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Close My Eyes (1991)

Courtesy of Channel 4 Television

Main image of Close My Eyes (1991)
DirectorStephen Poliakoff
Production CompaniesBeambright Productions
 Film Four International
ProducerThérèse Pickard
ScreenplayStephen Poliakoff
Director of PhotographyWitold Stok
MusicMichael Gibbs

Cast: Alan Rickman (Sinclair Bryant), Clive Owen (Richard Gillespie), Saskia Reeves (Natalie Gillespie), Karl Johnson (Colin), Lesley Sharp (Jessica), Kate Gartside (Paula)

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After being brought up separately when their parents were divorced, a brother and sister embark on an incestuous relationship over a long, hot summer.

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"Strange bond", Richard whispers to his sister Natalie, in Stephen Poliakoff's second film as director. The film delves into hidden family secrets, dramatising the escalation of an incestuous relationship between a brother and sister who have been recently reacquainted. In its portrayal of forbidden love, the film recalls John Ford's 17th Century tragedy, 'Tis Pity She's a Whore, as well as Ian McEwan's novel The Cement Garden, filmed in 1993 (Germany/UK/France, d. Andrew Birkin).

The lack of prurience in representing the relationship is revealing. Poliakoff portrays the two siblings as willing adults, showing the pleasure and pain of their relationship, while making it seem strangely natural. At the start, Natalie is unhappy in a series of unfulfilling jobs while Richard immerses himself in a typically 1980s lifestyle - the pursuit of individual pleasure and profit. Two years later, their positions are almost reversed. Natalie marries a wealthy entrepreneur, while Richard's ambitions are dwarfed by his addiction to his sister.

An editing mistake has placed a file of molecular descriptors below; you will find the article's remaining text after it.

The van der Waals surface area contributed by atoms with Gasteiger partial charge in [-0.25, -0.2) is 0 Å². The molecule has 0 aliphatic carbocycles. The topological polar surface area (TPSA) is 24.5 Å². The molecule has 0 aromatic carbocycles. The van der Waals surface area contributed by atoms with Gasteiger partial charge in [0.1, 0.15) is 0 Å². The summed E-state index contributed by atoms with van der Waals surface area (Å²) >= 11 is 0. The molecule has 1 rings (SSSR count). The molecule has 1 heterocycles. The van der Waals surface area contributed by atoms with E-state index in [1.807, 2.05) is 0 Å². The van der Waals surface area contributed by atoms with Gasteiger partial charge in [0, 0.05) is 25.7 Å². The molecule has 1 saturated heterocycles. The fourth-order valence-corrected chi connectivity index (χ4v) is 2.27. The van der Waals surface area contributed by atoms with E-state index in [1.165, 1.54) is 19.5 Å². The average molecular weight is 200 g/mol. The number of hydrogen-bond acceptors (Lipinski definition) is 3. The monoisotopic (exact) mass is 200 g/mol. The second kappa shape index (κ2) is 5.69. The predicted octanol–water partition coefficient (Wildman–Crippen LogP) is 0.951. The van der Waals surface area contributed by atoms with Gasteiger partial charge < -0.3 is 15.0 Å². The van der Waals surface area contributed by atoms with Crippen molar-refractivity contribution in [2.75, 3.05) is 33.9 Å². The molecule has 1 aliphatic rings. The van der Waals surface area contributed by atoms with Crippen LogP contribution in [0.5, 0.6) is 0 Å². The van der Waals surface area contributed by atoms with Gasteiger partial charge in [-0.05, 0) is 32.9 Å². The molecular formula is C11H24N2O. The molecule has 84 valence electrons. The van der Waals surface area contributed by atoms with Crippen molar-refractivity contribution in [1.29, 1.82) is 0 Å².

Poliakoff uses the taboo of unconventional sexual behaviour as a metaphor for the moral and political irresponsibility of the Thatcherite 1980s. He highlights the ambiguous nature of economic progress and its effects on individuals and relationships. In an acknowledgement of the new sexual climate, Richard's boss, Colin, is suffering with AIDS.

Visually, Close My Eyes is remarkable, characterised by Luciana Arrighi's production designs and highlighting Poliakoff's interest in architecture and design. They use recognisable landmarks to create visions of London and rural Surrey as reassuringly familiar and yet strangely alien. The film captures the atmosphere of an archetypal English summer - the sun reflecting off glass buildings in the city, garden parties, picnics by the river and cricket matches. The scenes of the Surrey countryside and the River Thames in Richmond are illuminated by a beautiful golden sunlight. "It was like being inside a colour supplement", remarks Richard after visiting Natalie's country house.

The erotically charged emotions and dark undercurrents behind the siblings' relationship hover just below this golden, glowing surface. The film closes with the end of the affair - a summer of self-indulgence and irresponsibility has transformed into autumnal reflection, mirroring the changes in wider society at the turn of the decade. From the hedonism and widespread commercialism associated with the 1980s, the film looks forward to a more reflective and inclusive 1990s.

Chris Allison

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Video Clips
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Extract 2 (2:40)
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Extract 4 (1:34)
Song of Songs (2005)
Owen, Clive (1964-)
Poliakoff, Stephen (1952-)
Rickman, Alan (1946-)
Channel 4 and Film